• Second meeting of the month was more advanced map reading. They learned about UTM and magnetic declination. We got several large topo maps of Philmont and made up treks. Patrols had to navigate from various points, get water, resupply and get back to base camp. It was a timed game and they had to record direction of travel, bearing and distance. Extra points for elevation gained and lost.
     
  • Third meeting was a night-time orienteering activity in a local park. Everyone had headlamps and compasses. The Venturing Crew built the course. There were six different "treks" so no patrol had the same path. There were 16 "waypoints" assigned in the park (e.g., A, B, C, and so on). Patrol #1 might have to navigate from A to C to F to G, etc., Patrol #2 might have B to A to F to C. Each patrol had 5-6 waypoints. The waypoints were marked by soccer corner flags with glow sticks. Each patrol was given a sheet of paper with their "trek" waypoints noting distance and bearing; this way they could shoot the bearing and hike the distance even in the dark. The course requires some previous set up in order to note bearing and distances between the waypoints. You also need to get one "pace setter" from each patrol and mark off their # of step per 100 feet prior to letting the patrols on the course.
     
  • The last meeting of the month was held at another park. There we did something similar to the third meeting BUT we had pizzas hidden at various way points. Those way points were guarded by ASMs or JASMs so the critters in the park would not make off with the pizzas until the patrols got them.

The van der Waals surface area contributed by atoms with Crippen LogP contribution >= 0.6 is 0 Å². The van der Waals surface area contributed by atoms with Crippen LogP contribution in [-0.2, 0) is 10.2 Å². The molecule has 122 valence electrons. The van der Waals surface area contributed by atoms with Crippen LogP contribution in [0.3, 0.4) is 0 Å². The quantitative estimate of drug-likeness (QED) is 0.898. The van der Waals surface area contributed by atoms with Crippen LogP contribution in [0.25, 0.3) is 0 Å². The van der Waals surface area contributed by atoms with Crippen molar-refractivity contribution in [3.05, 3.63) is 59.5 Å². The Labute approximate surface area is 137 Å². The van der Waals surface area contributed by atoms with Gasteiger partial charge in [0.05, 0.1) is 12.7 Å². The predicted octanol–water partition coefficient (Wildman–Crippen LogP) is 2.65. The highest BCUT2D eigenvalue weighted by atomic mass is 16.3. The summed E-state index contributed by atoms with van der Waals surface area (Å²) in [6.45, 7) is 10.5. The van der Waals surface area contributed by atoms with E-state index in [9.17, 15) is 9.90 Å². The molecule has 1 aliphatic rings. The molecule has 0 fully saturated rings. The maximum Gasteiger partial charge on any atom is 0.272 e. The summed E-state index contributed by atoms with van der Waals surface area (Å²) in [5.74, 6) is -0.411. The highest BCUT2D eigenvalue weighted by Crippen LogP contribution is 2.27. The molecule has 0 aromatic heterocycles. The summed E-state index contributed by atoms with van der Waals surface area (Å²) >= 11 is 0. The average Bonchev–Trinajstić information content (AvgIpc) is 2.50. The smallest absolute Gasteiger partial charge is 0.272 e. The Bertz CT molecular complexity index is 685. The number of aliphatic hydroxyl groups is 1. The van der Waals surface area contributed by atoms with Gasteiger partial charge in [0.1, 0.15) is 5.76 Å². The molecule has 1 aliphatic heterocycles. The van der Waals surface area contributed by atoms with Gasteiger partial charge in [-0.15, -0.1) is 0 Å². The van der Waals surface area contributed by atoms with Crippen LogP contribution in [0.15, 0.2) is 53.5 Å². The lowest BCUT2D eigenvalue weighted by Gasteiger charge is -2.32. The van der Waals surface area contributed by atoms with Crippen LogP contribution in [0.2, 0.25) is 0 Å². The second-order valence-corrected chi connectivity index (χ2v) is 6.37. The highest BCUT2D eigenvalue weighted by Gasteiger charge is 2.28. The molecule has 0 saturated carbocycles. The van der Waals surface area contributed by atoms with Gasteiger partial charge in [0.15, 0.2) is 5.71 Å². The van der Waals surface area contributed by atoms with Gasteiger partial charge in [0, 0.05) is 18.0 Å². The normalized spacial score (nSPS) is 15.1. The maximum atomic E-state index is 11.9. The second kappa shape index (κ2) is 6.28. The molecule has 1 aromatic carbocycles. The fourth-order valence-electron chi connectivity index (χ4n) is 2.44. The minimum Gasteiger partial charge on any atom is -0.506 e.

This was so popular that the incoming PLC has elected to do this again next month!!

I’ll be stealing some of these. I really like the baseball one, I’ll be doing that tonight :) 

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Wasn't joking. Do the basic instructions inside, then everyone grabs their headlamps and heads out to do a course.

 

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Just now, ItsBrian said:

I’ll be stealing some of these. I really like the baseball one, I’ll be doing that tonight :) 

I doubt any of this is new. I recall doing this when I was a Scout. The pizzas may be new...well, at least different. It's a bit like geocaching but rather with an edible stash. 

Try this site and this site if you don't already have it. It is a collection of all the Troop Program Resources and Troop Program Features books that BSA puts out. They are literally "meetings in a box" for PLCs.

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27 minutes ago, Col. Flagg said:

I doubt any of this is new. I recall doing this when I was a Scout. The pizzas may be new...well, at least different. It's a bit like geocaching but rather with an edible stash. 

Try this site and this site if you don't already have it. It is a collection of all the Troop Program Resources and Troop Program Features books that BSA puts out. They are literally "meetings in a box" for PLCs.

I’ve looked at those, but some of them are either too difficult for a small troop, require supplies (which we don’t have money for), or a space that we can’t provide this time of year. 

Also when they say go on a camping trip X meeting, we can’t always make it that time.

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38 minutes ago, Col. Flagg said:

Here's what our PLC did a few months back:

  • First meeting was the parts of a compass and basics of map reading. They had a game called Orienteering Baseball, where patrols played each other by answering map and compass questions of different value (some were "singles", some "doubles", some "home runs"). Like First Aid baseball only with navigation questions.

Do you happen to have the questions for the orienteering baseball? 

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28 minutes ago, ItsBrian said: